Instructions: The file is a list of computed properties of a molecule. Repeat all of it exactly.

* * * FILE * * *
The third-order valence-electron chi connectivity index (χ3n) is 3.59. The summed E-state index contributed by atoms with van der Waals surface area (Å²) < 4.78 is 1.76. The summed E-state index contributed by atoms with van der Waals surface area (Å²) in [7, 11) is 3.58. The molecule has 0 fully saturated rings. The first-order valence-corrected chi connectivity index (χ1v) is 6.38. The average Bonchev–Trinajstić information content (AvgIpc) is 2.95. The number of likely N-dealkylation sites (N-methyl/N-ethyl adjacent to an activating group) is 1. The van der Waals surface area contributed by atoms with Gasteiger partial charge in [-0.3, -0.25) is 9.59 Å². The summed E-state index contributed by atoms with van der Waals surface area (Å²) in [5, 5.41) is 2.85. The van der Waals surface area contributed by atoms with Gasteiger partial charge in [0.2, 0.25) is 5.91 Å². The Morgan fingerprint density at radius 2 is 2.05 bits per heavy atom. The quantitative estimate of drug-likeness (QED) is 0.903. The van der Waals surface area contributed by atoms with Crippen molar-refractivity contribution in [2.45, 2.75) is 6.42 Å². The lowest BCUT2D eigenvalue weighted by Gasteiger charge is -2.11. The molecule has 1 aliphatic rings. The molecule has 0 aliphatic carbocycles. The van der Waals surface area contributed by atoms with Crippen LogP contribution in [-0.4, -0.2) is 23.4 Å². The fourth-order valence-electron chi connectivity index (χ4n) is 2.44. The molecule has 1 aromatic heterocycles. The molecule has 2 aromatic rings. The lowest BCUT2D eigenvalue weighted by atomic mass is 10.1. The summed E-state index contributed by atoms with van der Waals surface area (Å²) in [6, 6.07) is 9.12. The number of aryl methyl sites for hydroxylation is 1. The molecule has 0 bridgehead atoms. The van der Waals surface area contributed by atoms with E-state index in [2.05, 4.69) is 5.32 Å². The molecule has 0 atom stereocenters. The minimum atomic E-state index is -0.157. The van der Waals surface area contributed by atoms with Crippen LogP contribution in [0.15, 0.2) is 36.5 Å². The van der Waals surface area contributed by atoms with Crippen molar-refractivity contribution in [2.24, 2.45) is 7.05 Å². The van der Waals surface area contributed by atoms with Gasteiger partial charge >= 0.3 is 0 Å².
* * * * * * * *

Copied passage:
The third-order valence-electron chi connectivity index (χ3n) is 3.59. The summed E-state index contributed by atoms with van der Waals surface area (Å²) < 4.78 is 1.76. The summed E-state index contributed by atoms with van der Waals surface area (Å²) in [7, 11) is 3.58. The molecule has 0 fully saturated rings. The first-order valence-corrected chi connectivity index (χ1v) is 6.38. The average Bonchev–Trinajstić information content (AvgIpc) is 2.95. The number of likely N-dealkylation sites (N-methyl/N-ethyl adjacent to an activating group) is 1. The van der Waals surface area contributed by atoms with Gasteiger partial charge in [-0.3, -0.25) is 9.59 Å². The summed E-state index contributed by atoms with van der Waals surface area (Å²) in [5, 5.41) is 2.85. The van der Waals surface area contributed by atoms with Gasteiger partial charge in [0.2, 0.25) is 5.91 Å². The Morgan fingerprint density at radius 2 is 2.05 bits per heavy atom. The quantitative estimate of drug-likeness (QED) is 0.903. The van der Waals surface area contributed by atoms with Crippen molar-refractivity contribution in [2.45, 2.75) is 6.42 Å². The lowest BCUT2D eigenvalue weighted by Gasteiger charge is -2.11. The molecule has 1 aliphatic rings. The molecule has 0 aliphatic carbocycles. The van der Waals surface area contributed by atoms with Crippen LogP contribution in [-0.4, -0.2) is 23.4 Å². The fourth-order valence-electron chi connectivity index (χ4n) is 2.44. The molecule has 1 aromatic heterocycles. The molecule has 2 aromatic rings. The lowest BCUT2D eigenvalue weighted by atomic mass is 10.1. The summed E-state index contributed by atoms with van der Waals surface area (Å²) in [6, 6.07) is 9.12. The number of aryl methyl sites for hydroxylation is 1. The molecule has 0 bridgehead atoms. The van der Waals surface area contributed by atoms with E-state index in [2.05, 4.69) is 5.32 Å². The molecule has 0 atom stereocenters. The minimum atomic E-state index is -0.157. The van der Waals surface area contributed by atoms with Crippen LogP contribution in [0.15, 0.2) is 36.5 Å². The van der Waals surface area contributed by atoms with Crippen molar-refractivity contribution in [2.24, 2.45) is 7.05 Å². The van der Waals surface area contributed by atoms with Gasteiger partial charge >= 0.3 is 0 Å².